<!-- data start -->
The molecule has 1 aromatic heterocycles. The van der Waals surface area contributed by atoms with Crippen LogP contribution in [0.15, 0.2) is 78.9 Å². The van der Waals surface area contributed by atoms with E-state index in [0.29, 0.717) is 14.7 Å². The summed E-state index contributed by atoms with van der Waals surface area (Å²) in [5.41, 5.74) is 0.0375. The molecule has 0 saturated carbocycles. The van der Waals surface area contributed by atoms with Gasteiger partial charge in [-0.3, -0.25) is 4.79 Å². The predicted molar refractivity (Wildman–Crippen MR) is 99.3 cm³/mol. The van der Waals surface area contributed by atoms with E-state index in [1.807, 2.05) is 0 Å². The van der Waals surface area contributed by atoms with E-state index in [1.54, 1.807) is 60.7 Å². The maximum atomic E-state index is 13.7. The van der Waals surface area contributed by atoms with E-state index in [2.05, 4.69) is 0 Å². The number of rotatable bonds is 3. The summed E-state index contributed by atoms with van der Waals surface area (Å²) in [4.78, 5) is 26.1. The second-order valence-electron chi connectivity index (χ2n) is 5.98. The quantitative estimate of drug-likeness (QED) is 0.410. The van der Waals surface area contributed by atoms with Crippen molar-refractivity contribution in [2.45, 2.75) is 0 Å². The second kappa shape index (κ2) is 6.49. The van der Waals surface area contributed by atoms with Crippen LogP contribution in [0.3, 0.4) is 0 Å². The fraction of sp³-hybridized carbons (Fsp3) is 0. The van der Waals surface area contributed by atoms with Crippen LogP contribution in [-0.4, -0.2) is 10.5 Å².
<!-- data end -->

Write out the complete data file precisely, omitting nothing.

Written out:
The molecule has 1 aromatic heterocycles. The van der Waals surface area contributed by atoms with Crippen LogP contribution in [0.15, 0.2) is 78.9 Å². The van der Waals surface area contributed by atoms with E-state index in [0.29, 0.717) is 14.7 Å². The summed E-state index contributed by atoms with van der Waals surface area (Å²) in [5.41, 5.74) is 0.0375. The molecule has 0 saturated carbocycles. The van der Waals surface area contributed by atoms with Gasteiger partial charge in [-0.3, -0.25) is 4.79 Å². The predicted molar refractivity (Wildman–Crippen MR) is 99.3 cm³/mol. The van der Waals surface area contributed by atoms with E-state index in [1.807, 2.05) is 0 Å². The van der Waals surface area contributed by atoms with E-state index in [1.54, 1.807) is 60.7 Å². The maximum atomic E-state index is 13.7. The van der Waals surface area contributed by atoms with E-state index in [2.05, 4.69) is 0 Å². The number of rotatable bonds is 3. The summed E-state index contributed by atoms with van der Waals surface area (Å²) in [4.78, 5) is 26.1. The second-order valence-electron chi connectivity index (χ2n) is 5.98. The quantitative estimate of drug-likeness (QED) is 0.410. The van der Waals surface area contributed by atoms with Crippen molar-refractivity contribution in [2.45, 2.75) is 0 Å². The second kappa shape index (κ2) is 6.49. The van der Waals surface area contributed by atoms with Crippen LogP contribution in [0.3, 0.4) is 0 Å². The fraction of sp³-hybridized carbons (Fsp3) is 0. The van der Waals surface area contributed by atoms with Crippen LogP contribution in [-0.4, -0.2) is 10.5 Å².